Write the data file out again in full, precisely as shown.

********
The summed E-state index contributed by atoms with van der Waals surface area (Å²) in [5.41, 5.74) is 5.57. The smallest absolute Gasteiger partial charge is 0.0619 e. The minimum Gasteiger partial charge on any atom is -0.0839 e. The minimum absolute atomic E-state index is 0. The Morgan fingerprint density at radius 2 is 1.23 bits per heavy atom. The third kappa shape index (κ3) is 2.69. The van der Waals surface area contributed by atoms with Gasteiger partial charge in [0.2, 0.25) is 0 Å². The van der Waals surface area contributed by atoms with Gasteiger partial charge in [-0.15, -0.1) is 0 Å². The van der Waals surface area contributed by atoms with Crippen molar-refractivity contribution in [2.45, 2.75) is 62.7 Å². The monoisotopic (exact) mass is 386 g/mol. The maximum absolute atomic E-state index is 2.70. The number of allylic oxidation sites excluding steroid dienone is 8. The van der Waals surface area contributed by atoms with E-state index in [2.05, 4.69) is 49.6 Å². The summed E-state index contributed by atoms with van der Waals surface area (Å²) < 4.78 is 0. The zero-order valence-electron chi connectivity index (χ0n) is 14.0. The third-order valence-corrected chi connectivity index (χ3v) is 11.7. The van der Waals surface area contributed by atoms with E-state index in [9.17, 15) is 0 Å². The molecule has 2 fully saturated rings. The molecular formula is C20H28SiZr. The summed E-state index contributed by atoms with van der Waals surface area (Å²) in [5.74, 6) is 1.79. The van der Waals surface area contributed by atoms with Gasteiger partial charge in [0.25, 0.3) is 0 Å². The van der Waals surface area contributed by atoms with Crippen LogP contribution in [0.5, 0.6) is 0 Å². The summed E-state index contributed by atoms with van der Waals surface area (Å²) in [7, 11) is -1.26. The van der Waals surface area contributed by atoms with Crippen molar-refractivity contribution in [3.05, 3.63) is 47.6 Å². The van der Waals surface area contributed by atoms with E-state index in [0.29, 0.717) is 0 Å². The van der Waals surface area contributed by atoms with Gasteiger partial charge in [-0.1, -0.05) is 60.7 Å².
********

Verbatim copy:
The summed E-state index contributed by atoms with van der Waals surface area (Å²) in [5.41, 5.74) is 5.57. The smallest absolute Gasteiger partial charge is 0.0619 e. The minimum Gasteiger partial charge on any atom is -0.0839 e. The minimum absolute atomic E-state index is 0. The Morgan fingerprint density at radius 2 is 1.23 bits per heavy atom. The third kappa shape index (κ3) is 2.69. The van der Waals surface area contributed by atoms with Gasteiger partial charge in [0.2, 0.25) is 0 Å². The van der Waals surface area contributed by atoms with Gasteiger partial charge in [-0.15, -0.1) is 0 Å². The van der Waals surface area contributed by atoms with Crippen molar-refractivity contribution in [2.45, 2.75) is 62.7 Å². The monoisotopic (exact) mass is 386 g/mol. The maximum absolute atomic E-state index is 2.70. The number of allylic oxidation sites excluding steroid dienone is 8. The van der Waals surface area contributed by atoms with E-state index in [2.05, 4.69) is 49.6 Å². The summed E-state index contributed by atoms with van der Waals surface area (Å²) < 4.78 is 0. The zero-order valence-electron chi connectivity index (χ0n) is 14.0. The third-order valence-corrected chi connectivity index (χ3v) is 11.7. The van der Waals surface area contributed by atoms with E-state index in [9.17, 15) is 0 Å². The molecule has 2 fully saturated rings. The molecular formula is C20H28SiZr. The summed E-state index contributed by atoms with van der Waals surface area (Å²) in [5.74, 6) is 1.79. The van der Waals surface area contributed by atoms with Gasteiger partial charge in [0.25, 0.3) is 0 Å². The van der Waals surface area contributed by atoms with Crippen LogP contribution in [0.5, 0.6) is 0 Å². The summed E-state index contributed by atoms with van der Waals surface area (Å²) in [7, 11) is -1.26. The van der Waals surface area contributed by atoms with Crippen molar-refractivity contribution in [3.05, 3.63) is 47.6 Å². The van der Waals surface area contributed by atoms with E-state index in [0.29, 0.717) is 0 Å². The van der Waals surface area contributed by atoms with Gasteiger partial charge in [-0.1, -0.05) is 60.7 Å².